Tuesday, September 12, 2006
Jewish warrior falls in defense of our Country..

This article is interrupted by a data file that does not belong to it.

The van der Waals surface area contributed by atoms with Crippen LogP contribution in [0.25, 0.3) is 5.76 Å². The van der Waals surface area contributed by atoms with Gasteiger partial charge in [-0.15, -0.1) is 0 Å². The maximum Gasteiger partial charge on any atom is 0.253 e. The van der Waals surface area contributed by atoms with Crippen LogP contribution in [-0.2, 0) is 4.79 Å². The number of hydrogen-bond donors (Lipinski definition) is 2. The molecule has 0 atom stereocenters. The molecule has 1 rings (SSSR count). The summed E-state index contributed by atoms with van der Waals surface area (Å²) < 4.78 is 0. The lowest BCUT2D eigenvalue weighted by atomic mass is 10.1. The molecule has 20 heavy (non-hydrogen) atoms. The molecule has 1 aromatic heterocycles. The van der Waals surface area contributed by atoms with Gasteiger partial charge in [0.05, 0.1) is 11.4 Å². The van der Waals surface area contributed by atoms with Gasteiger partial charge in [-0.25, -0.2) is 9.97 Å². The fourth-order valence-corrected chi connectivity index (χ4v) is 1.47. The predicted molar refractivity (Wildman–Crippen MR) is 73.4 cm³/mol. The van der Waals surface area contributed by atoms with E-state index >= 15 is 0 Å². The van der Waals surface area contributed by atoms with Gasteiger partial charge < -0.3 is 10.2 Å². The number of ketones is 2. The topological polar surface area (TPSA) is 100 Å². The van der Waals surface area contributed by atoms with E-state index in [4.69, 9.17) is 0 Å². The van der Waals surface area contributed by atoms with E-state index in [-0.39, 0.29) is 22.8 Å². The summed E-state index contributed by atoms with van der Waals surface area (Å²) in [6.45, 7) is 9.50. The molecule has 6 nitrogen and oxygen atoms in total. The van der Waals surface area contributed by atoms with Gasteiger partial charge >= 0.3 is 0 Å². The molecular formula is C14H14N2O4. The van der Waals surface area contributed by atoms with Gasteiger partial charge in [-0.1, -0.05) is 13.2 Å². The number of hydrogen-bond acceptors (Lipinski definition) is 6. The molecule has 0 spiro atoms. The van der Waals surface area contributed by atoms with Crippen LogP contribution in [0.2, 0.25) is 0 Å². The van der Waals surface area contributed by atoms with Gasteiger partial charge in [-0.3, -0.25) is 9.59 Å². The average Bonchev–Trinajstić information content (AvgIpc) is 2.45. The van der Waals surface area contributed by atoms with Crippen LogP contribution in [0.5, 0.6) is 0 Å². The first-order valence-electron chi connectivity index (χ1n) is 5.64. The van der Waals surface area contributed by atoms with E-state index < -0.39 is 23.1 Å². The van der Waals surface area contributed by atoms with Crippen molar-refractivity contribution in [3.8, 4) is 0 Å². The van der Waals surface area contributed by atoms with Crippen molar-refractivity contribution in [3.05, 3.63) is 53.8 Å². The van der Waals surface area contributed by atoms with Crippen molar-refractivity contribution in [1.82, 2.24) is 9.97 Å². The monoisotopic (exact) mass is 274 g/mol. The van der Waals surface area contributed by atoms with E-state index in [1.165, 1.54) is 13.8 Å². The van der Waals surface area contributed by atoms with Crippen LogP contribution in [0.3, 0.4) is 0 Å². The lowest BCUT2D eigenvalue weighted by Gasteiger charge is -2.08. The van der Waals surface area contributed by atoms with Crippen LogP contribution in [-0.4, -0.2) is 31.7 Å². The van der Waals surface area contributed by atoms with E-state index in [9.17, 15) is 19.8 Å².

Marine Felt Calling After 9/11 Attacks By Leef Smith Washington Post Staff Writer Tuesday, September 12, 2006; Page B02 Colin Wolfe was in sixth grade, fixated on girls, sports and the challenges of being a preteen, when a group of Marines visited his Manassas elementary school. He returned to his Manassas home that afternoon with their presentation swimming in his head. Perhaps, he told his parents, he might enlist one day. Wolfe, 19, of Manassas was killed by a roadside bomb in Iraq. Hundreds of mourners attended his funeral. It was just childhood talk, his parents reasoned. Their son was a skilled ballet dancer, performing since childhood with a local dance company, and he had smarts. Perhaps he would go to college. Then came Sept. 11, 2001. Wolfe was 14 when the twin towers fell, and like so many, he watched in horror as the Pentagon burned on cable news channels. He was just a boy, but the call to action that he felt struck deep. In the years that followed, he collected articles depicting the attacks and search for Osama bin Laden. He talked with friends and family about the war on terror and visited the Pentagon and Ground Zero in New York. And when he graduated from Osbourn High School in Manassas last year, he did the one thing he felt in his heart that was right: He enlisted in the Marines, ready to fight."Like a lot of kids, he had a sense of wanting to serve his country, but 9/11 crystallized that in him," said Mark Wolfe, his father. Pfc. Colin J. Wolfe, 19, was deployed to Iraq in July. He was killed Aug. 30 in Anbar province, when the Humvee in which he was riding struck a roadside bomb.Yesterday, family and friends gathered at Arlington National Cemetery to honor the slain Marine. His parents picked Sept. 11 for the burial, believing it to be a fitting tribute to a young man who gave his life for his country in Iraq. "He knew what he was fighting for and what he was all about," Mark Wolfe said. "He believed he was serving the country, protecting the country. He had made his choice." Colin was assigned to the 3rd Battalion, 2nd Marine Regiment, 2nd Marine Division, 2nd Marine Expeditionary Force at Camp Lejeune, N.C., and was posthumously promoted to lance corporal. Hundreds of mourners -- among them Virginia Sens. George Allen (R) and John W. Warner (R) as well as Rep. Frank R. Wolf (R-Va.) -- gathered at the graveside under a threatening, gray sky.Wolfe, 19, of Manassas was killed by a roadside bomb in Iraq. They listened as a bugler played taps, the instrument's echoes fading softly across the field of grass and gravestones. They watched spellbound as six marines folded the American flag draped over Wolfe's coffin with precision.The motorcade to the cemetery -- one of the largest for a casualty of the Iraq war, according to cemetery officials -- was led by a small police escort.Family members said Wolfe wasn't planning a career in the military. He just felt he had a job to do -- and not as an officer, either. Wolfe's father said he wanted to be on the front lines, doing the real work, he said.Mark Wolfe said his son's battalion has lost six Marines in the past few weeks, a heavy toll that drives home the danger of their jobs."People in the general public don't realize how hard they fight and how many risks they take," Mark Wolfe said. "It's war." But Colin Wolfe knew it was war. He looked on the conflict in Iraq with the same gravity as he viewed World War II, his father said.Shortly after Colin graduated from high school, his family traveled to France, where they drove from Paris to Omaha Beach, the famous Normandy landing site during the allied invasion of World War II. They were there, Mark Wolfe said, to pay their respects.For Colin, who had just enlisted, it was "hallowed ground." He pointed out to family members headstones marked with the Star of David -- a symbol of Jewish heritage, like his own. Mark Wolfe said he last spoke with his son on Aug. 19. The phone conversation lasted 15 or 20 minutes, and Colin talked about the tedium of combat and how much the Iraqi children loved the Marines. His father said he stressed that the Iraqi soldiers were doing a good job, that they were to be trusted.The job might be progressing slowly, he told his father, but they were going to get it done. "We're winning," Colin said. "It's just going to take some time."